Former Sen. Rick Santorum (R-Pa.) accused fellow GOP presidential candidates Mitt Romney and Jon Huntsman of "weakness" for opting against campaigning aggressively in Iowa.

Santorum took a shot at both the former Massachusetts governor and the former Utah governor, each of whom have avoided the Hawkeye State and spent more of their time in New Hampshire and subsequent primary states.

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"I think it's a big mistake for any candidate to bypass Iowa. It shows weakness, not strength," said Santorum, who's hoping to contend in Iowa, during an appearance on CNBC.

"If you can't compete in the heartland of America for heartland Republican voters, you're going to have a hard time not just winning the Republican primary, but you're going to have a hard time making the case that you can defeat Barack ObamaBarack Hussein ObamaMcCarthy: ‘No deadline on DACA’ Democrats will need to explain if they shut government down over illegal immigration Trump’s first year in office was the year of the woman MORE, that you'll have the energy and enthusiasm behind you that a candidate needs to rally folks to win this election," he said. "So I think it's a big mistake for Gov. Romney, for Gov. Huntsman."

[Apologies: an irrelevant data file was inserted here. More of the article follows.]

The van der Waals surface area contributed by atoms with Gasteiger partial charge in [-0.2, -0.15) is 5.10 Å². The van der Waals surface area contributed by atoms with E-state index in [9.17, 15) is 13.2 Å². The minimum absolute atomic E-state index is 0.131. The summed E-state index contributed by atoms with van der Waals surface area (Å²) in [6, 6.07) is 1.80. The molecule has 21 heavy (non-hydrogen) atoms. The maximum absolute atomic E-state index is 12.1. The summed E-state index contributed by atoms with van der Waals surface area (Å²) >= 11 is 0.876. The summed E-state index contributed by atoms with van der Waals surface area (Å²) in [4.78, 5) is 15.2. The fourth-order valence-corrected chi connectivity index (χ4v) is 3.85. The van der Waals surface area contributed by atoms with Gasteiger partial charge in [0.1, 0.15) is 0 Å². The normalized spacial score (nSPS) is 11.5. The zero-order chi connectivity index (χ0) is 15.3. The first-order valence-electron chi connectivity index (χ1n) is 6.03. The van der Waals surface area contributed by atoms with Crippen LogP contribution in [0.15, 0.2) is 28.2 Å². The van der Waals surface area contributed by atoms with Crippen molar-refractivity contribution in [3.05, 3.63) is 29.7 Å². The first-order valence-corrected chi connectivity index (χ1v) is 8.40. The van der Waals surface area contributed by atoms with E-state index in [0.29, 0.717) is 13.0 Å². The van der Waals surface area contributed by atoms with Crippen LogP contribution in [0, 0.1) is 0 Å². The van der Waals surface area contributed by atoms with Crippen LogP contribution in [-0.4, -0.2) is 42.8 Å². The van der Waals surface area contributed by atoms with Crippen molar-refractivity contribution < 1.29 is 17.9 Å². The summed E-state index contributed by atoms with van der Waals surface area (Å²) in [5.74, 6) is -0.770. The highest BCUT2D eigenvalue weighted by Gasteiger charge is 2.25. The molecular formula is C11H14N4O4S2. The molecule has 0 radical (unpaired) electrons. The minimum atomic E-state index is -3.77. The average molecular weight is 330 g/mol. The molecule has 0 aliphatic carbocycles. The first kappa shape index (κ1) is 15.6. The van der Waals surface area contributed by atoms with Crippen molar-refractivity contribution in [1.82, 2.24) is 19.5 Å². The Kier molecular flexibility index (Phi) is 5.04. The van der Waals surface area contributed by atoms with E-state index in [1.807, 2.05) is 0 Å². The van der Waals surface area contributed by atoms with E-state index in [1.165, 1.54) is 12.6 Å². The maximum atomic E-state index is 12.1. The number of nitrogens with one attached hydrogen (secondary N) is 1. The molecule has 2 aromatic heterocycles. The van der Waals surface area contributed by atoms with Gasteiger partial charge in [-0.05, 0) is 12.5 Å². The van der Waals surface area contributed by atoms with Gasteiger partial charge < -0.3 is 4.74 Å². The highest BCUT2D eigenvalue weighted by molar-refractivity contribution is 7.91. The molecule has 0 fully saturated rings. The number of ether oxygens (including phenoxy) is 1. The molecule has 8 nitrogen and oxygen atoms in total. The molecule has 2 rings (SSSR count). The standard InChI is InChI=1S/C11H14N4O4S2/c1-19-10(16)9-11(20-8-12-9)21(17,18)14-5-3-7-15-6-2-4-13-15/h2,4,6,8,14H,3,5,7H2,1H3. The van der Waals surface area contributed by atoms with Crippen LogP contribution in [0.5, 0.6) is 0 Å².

Romney and Huntsman each spent the holiday weekend stumping in New Hampshire, where both hope their message will play a little bit better than with Iowa's voters. Romney enjoys the clear early advantage in the state, with polls showing him ahead with the first-in-the-nation primary state's voters.

Romney still leads in Iowa, too, but by a much narrower margin. Rep. Michele BachmannMichele Marie BachmannPawlenty opts out of Senate run in Minnesota US ambassador repeated debunked claim that Abedin has 'egregious' ties to Muslim Brotherhood Bachmann considering running for Franken's seat MORE (R-Minn.) placed second, and only 1 percent behind Romney, in last month's Iowa Poll, sponsored by the Des Moines Register. But Romney's said he won't participate in next month's influential Ames Straw Poll (or, for that matter, any other straw polls), though he'll participate in a debate there shortly beforehand.

"People want to meet you. They're not going to vote for someone because they see them on television. That's just not the way it works in these early primary states," Santorum said.